Woke yesterday at John’s house to a breezy Haitian morning with roosters calling and forest noises all around. One of the medical team regaled with her tale of tarantula woe the night before. John’s wife cooked another wonderful meal for us, then we left for Port-Au-Prince to change money and get last minute supplies.

Apparently Haitian currency is a bit of a mess from a naming standpoint. There’s the Haitian “goud”, which is the official currency. There’s about 39 gouds to one US dollar. We changed $300 worth at a grocery store. If all prices were in gouds, things would be fine, but they can also appear in “Haitian dollars”, which is a throwback to when their currency was pegged to the American dollar about a hundred years ago. There’s five gouds for each Haitian dollars, and yes, they use the $ symbol, just like USD. To make matters worse, they also post prices in US dollars, so you never know whether it’s gouds, Haitian dollars, or US dollars. Makes for a bit of a math headache.

John drove us past the makeshift airport terminal we had arrived in to the smaller airport nearby, pointing out the area where many nations set up their crisis response camps two months ago. We weighed each item of luggage (including ourselves) at MAF, then took off in our own private prop plane in heavy winds, which made for an exciting trip over to Lagonav.

After being picked up by the Matènwa driver, we headed to the dock to meet the Darbonne mentors, who had taken a later boat because the government had shut down the normal ferry because of rough seas. We waited an hour, playing music on my little iPhone speakers, which attracted a crowd of Haitian men, who enjoyed playing with an XO as well. When the boat arrived, there was pandemonium, though we didn’t understand the source at first. Apparently one of the passengers had fallen overboard and drowned before he could be rescued. Not many Haitians know how to swim, so boat travel can be terrifying for them. Everyone was understandably upset, particularly our group from Darbonne who had survived the worst of the earthquake.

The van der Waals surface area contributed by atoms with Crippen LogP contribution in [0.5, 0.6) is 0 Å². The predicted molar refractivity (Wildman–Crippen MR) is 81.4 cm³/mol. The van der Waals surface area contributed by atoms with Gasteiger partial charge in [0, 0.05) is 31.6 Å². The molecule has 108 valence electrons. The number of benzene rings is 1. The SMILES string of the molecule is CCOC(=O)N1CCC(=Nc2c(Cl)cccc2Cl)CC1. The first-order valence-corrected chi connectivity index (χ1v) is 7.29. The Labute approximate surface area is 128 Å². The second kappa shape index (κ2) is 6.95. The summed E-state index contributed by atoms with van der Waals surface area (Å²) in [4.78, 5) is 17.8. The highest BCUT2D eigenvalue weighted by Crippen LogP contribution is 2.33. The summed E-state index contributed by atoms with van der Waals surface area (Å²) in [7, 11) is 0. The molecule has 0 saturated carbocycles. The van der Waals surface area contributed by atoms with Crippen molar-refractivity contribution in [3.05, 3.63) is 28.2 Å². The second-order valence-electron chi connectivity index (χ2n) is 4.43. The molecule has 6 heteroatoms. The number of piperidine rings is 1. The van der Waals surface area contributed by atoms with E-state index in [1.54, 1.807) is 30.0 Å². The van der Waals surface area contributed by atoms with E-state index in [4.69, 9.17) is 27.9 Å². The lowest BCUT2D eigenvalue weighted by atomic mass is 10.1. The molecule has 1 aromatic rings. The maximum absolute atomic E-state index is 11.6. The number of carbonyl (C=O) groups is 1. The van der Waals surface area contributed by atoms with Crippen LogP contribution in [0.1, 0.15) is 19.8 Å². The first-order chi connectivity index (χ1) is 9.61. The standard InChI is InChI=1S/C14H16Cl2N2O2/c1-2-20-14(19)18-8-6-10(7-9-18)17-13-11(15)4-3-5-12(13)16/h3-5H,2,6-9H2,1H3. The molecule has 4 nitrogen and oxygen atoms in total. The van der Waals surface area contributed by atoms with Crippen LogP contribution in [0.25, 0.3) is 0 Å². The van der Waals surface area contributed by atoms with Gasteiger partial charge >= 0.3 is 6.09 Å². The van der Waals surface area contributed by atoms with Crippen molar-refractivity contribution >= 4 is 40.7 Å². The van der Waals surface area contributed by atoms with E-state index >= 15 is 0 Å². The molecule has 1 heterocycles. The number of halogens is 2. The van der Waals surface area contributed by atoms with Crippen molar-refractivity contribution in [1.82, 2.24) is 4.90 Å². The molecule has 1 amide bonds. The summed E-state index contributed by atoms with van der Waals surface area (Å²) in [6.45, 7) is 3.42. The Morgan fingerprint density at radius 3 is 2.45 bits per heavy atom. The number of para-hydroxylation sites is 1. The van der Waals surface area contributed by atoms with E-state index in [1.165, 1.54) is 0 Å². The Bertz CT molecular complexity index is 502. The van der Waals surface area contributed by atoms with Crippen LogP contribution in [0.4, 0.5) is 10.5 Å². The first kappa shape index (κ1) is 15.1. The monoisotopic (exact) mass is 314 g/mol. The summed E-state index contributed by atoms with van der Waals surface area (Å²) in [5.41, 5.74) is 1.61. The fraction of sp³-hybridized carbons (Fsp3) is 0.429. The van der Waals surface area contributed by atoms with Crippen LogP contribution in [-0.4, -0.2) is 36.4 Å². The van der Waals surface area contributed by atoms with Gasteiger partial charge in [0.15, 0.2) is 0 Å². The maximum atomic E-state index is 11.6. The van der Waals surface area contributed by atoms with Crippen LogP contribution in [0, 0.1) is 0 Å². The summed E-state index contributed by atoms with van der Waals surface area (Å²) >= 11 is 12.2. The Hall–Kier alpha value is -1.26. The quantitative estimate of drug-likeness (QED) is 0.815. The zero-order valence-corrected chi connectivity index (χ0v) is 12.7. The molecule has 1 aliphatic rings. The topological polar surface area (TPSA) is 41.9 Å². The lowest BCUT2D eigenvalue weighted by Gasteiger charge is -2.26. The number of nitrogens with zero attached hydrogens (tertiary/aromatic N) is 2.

Once everyone was on the truck, we started the extremely bumpy and long ride up the mountain to Matènwa. I sat next to Magèla, one of the Darbonne mentors, who was very gracious in helping me with my Creole through most of the trip. I had a Creole/English dictionary and kept trying to make her laugh, which is a fun way to learn.

Once there, we met Chris and Benaja and Robert and toured the school. It’s really a lovely spot. I am typing this in the “treehouse”, which is a small circular room atop the “round house” middle school building. From this height we can see the full grounds and the mountains beyond in all directions. And the breeze and wifi are very welcome.

Later Robert and his wife welcomed Bill and I in their home and we later went to Margarete’s house (where Beth is staying) for some wonderful Haitian rice with bean sauce and great conversation with Robert and Benaja.

The night ended with 24 of us meeting in the library, introducing ourselves to each other, and talking about the pilot a bit and Matènwa’s approach to education. I think we have an excellent group. We’re all excited to get started today in a few hours.

At day’s end, I washed myself from a water bowl behind Robert’s house and used the latrine, then did a little research on PO files and fell quickly asleep. In the morning I began the laptop prep in the round house, where the pilot will be held.

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